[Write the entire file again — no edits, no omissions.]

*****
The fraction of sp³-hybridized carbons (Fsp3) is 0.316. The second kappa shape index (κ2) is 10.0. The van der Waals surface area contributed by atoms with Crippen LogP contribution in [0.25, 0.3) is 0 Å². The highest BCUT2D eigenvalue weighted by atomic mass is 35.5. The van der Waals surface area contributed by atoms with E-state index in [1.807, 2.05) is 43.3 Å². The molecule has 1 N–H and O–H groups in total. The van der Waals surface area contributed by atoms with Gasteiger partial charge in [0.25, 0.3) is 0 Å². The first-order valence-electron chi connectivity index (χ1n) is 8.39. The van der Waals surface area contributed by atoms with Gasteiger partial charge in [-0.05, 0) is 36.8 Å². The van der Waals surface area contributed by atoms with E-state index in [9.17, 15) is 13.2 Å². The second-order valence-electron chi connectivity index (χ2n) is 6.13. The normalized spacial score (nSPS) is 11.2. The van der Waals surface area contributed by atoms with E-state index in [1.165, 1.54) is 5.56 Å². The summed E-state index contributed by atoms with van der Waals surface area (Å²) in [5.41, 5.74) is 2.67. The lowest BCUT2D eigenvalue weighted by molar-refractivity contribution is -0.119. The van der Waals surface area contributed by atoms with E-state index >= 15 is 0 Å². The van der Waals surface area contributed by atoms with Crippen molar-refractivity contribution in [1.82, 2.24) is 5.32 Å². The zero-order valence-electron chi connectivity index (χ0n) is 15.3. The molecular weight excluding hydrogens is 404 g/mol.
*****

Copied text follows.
The fraction of sp³-hybridized carbons (Fsp3) is 0.316. The second kappa shape index (κ2) is 10.0. The van der Waals surface area contributed by atoms with Crippen LogP contribution in [0.25, 0.3) is 0 Å². The highest BCUT2D eigenvalue weighted by atomic mass is 35.5. The van der Waals surface area contributed by atoms with E-state index in [1.807, 2.05) is 43.3 Å². The molecule has 1 N–H and O–H groups in total. The van der Waals surface area contributed by atoms with Gasteiger partial charge in [0.25, 0.3) is 0 Å². The first-order valence-electron chi connectivity index (χ1n) is 8.39. The van der Waals surface area contributed by atoms with Gasteiger partial charge in [-0.05, 0) is 36.8 Å². The van der Waals surface area contributed by atoms with E-state index in [9.17, 15) is 13.2 Å². The second-order valence-electron chi connectivity index (χ2n) is 6.13. The normalized spacial score (nSPS) is 11.2. The van der Waals surface area contributed by atoms with E-state index in [1.165, 1.54) is 5.56 Å². The summed E-state index contributed by atoms with van der Waals surface area (Å²) in [5.41, 5.74) is 2.67. The lowest BCUT2D eigenvalue weighted by molar-refractivity contribution is -0.119. The van der Waals surface area contributed by atoms with E-state index >= 15 is 0 Å². The van der Waals surface area contributed by atoms with Crippen molar-refractivity contribution in [1.82, 2.24) is 5.32 Å². The zero-order valence-electron chi connectivity index (χ0n) is 15.3. The molecular weight excluding hydrogens is 404 g/mol.